It might be invigorating to work at a company on the cutting edge of software and tech. It might be awkward when your bosses have a reputation for playing fast and loose with regulation.
It might be highly profitable to work at a startup whose valuation soared to stratospheric heights in the past decade. It might be stressful to see that valuation not hold up during a secondary transaction with SoftBank earlier this year.
It might be soul-stirring to work at a place you believe is improving the world, making it easier for people of all kinds to get around. It might be soul-crushing to see repeated allegations of sexual harassment and discrimination lodged against your employer.
But there's one thing it would never be. Working at Uber would never be boring. And in recent days it was the ridehailing company's personnel drama that stole the headlines—and earned it the top spot on this week's VC power rankings.
Read on for the rest (the following rankings have no real ground rules and are entirely subjective):
1. Uber's HR team
Is there a busier bunch in all the VC landscape? Uber's week began with the addition of former Justice Department official Scott Schools as its first chief compliance officer. Good news. The next day, reports emerged that the company's chief people officer had resigned amid complaints of indifference to racial discrimination. Bad news. And it wrapped up the week by laying off about 100 self-driving car operators across Pittsburgh and San Francisco. Sad news.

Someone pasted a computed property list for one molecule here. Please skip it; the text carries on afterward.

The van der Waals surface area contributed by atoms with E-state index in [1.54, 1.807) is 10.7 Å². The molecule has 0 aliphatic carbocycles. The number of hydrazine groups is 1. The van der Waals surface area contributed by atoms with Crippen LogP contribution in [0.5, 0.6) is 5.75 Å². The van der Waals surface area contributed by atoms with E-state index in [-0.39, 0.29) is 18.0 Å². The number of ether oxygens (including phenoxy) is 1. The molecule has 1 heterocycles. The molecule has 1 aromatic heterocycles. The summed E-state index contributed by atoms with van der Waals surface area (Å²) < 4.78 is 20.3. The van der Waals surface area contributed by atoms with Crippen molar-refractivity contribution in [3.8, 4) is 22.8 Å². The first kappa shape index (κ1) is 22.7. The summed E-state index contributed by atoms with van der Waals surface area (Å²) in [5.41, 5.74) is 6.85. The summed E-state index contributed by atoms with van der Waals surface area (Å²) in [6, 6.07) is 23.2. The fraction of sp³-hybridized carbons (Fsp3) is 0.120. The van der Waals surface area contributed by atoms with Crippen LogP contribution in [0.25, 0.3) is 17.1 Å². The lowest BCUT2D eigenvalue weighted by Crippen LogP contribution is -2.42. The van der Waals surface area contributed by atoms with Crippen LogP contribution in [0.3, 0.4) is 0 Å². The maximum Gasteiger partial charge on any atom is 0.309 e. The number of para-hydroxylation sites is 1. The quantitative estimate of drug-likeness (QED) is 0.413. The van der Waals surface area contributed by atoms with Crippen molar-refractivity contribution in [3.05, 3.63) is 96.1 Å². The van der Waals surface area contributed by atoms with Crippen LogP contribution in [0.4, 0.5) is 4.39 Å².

A partnership isn't an acquisition. But it can be the first step to one. That could be the hope at Magic Leap—the AR unicorn that's encountered major questions about just how much augmenting of reality its product will actually be able to do—which inked an exclusive distribution deal with AT&T this week. It might be the same story at Lime, which signed a pact to make its scooters available on Uber's app.
3. Late-stage fundraisers
Mature startups seeking new cash, take note: Some of the industry's biggest late-stage investors have freshly stocked war chests. Lightspeed Venture Partners wrapped a $1.05 billion growth fund this week (along with a $750 million early-stage fund), and Index Ventures closed a $1 billion late-stage fund (along with a $650 million early-stage effort). And Tiger Global is seeking $3 billion for a new VC vehicle.
4. Massive IPOs from Asia
These days, many of the biggest venture transactions are taking place in China. For VC-backed electronics maker Xiaomi, that meant an IPO in Hong Kong this week that valued it at $54 billion—a huge number, to be sure, but a far cry from the company's original $100 billion goal. Bytedance, the parent company behind Chinese news app Toutiao, is said to be considering a $45 billion Hong Kong listing. Chinese tech giant Tencent, meanwhile, is turning to the US for a spin-off IPO of its music business, an offering that could value the unit at some $30 billion.
5. New unicorns with nouns for names
Essays could (and probably have) been written on the infantilization of startup names. Anyway, it sure seems to work. This week, a restaurant management business called Toast hit a $1.4 billion valuation and a self-driving tech startup called Pony.ai was valued at a reported $1 billion. Whether it's Bird or Lime, Oscar or Casper, a friendly moniker sure seems to pay off.
As legal sports gambling begins in the US, one-time fantasy sports unicorn FanDuel completed its sale to Paddy Power Betfair, an established betting giant in Ireland. And if you want to stretch the definition of gambler, it was also a good week for one of a different kind: Jeff Immelt, who wagered (and may have lost) the future of GE in an attempt to go lean and emphasize innovation, joined the board at Desktop Metal—a 3D printing unicorn that's exactly the sort of company he might have acquired during his 16 years as GE's chief executive.